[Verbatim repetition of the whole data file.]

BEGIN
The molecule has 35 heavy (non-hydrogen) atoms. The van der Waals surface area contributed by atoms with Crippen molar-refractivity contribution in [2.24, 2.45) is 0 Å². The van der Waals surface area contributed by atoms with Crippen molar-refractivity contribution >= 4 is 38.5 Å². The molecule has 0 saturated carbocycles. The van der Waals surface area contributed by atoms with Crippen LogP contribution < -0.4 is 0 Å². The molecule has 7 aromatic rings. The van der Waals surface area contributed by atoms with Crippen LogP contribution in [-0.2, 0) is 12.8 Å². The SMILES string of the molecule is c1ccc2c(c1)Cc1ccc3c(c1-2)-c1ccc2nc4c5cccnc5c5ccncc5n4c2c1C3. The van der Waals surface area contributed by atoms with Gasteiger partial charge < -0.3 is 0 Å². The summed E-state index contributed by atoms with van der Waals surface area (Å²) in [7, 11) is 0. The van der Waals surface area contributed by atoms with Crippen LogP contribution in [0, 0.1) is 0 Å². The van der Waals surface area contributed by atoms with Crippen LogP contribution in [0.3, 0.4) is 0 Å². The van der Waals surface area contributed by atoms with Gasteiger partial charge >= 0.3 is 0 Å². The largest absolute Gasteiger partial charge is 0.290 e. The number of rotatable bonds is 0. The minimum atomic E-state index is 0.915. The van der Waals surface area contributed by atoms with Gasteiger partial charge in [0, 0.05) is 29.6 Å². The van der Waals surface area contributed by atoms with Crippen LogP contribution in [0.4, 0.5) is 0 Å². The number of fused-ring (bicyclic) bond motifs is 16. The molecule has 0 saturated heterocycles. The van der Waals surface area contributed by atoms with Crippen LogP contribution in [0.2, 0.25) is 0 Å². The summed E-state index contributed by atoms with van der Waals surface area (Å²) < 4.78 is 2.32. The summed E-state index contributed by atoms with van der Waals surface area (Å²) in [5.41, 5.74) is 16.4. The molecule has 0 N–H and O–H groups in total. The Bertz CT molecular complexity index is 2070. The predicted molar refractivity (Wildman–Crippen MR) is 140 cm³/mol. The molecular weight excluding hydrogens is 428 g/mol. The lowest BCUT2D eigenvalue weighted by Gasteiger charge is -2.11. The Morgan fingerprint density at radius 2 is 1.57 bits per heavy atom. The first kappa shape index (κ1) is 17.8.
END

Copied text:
The molecule has 35 heavy (non-hydrogen) atoms. The van der Waals surface area contributed by atoms with Crippen molar-refractivity contribution in [2.24, 2.45) is 0 Å². The van der Waals surface area contributed by atoms with Crippen molar-refractivity contribution >= 4 is 38.5 Å². The molecule has 0 saturated carbocycles. The van der Waals surface area contributed by atoms with Crippen LogP contribution < -0.4 is 0 Å². The molecule has 7 aromatic rings. The van der Waals surface area contributed by atoms with Crippen LogP contribution in [-0.2, 0) is 12.8 Å². The SMILES string of the molecule is c1ccc2c(c1)Cc1ccc3c(c1-2)-c1ccc2nc4c5cccnc5c5ccncc5n4c2c1C3. The van der Waals surface area contributed by atoms with Gasteiger partial charge < -0.3 is 0 Å². The summed E-state index contributed by atoms with van der Waals surface area (Å²) in [7, 11) is 0. The van der Waals surface area contributed by atoms with Crippen LogP contribution in [0, 0.1) is 0 Å². The van der Waals surface area contributed by atoms with Crippen LogP contribution in [0.3, 0.4) is 0 Å². The van der Waals surface area contributed by atoms with Gasteiger partial charge >= 0.3 is 0 Å². The largest absolute Gasteiger partial charge is 0.290 e. The number of rotatable bonds is 0. The minimum atomic E-state index is 0.915. The van der Waals surface area contributed by atoms with Gasteiger partial charge in [0, 0.05) is 29.6 Å². The van der Waals surface area contributed by atoms with Crippen LogP contribution in [0.4, 0.5) is 0 Å². The number of fused-ring (bicyclic) bond motifs is 16. The molecule has 0 saturated heterocycles. The van der Waals surface area contributed by atoms with Crippen LogP contribution in [0.2, 0.25) is 0 Å². The summed E-state index contributed by atoms with van der Waals surface area (Å²) < 4.78 is 2.32. The summed E-state index contributed by atoms with van der Waals surface area (Å²) in [5.41, 5.74) is 16.4. The molecule has 0 N–H and O–H groups in total. The Bertz CT molecular complexity index is 2070. The predicted molar refractivity (Wildman–Crippen MR) is 140 cm³/mol. The molecular weight excluding hydrogens is 428 g/mol. The lowest BCUT2D eigenvalue weighted by Gasteiger charge is -2.11. The Morgan fingerprint density at radius 2 is 1.57 bits per heavy atom. The first kappa shape index (κ1) is 17.8.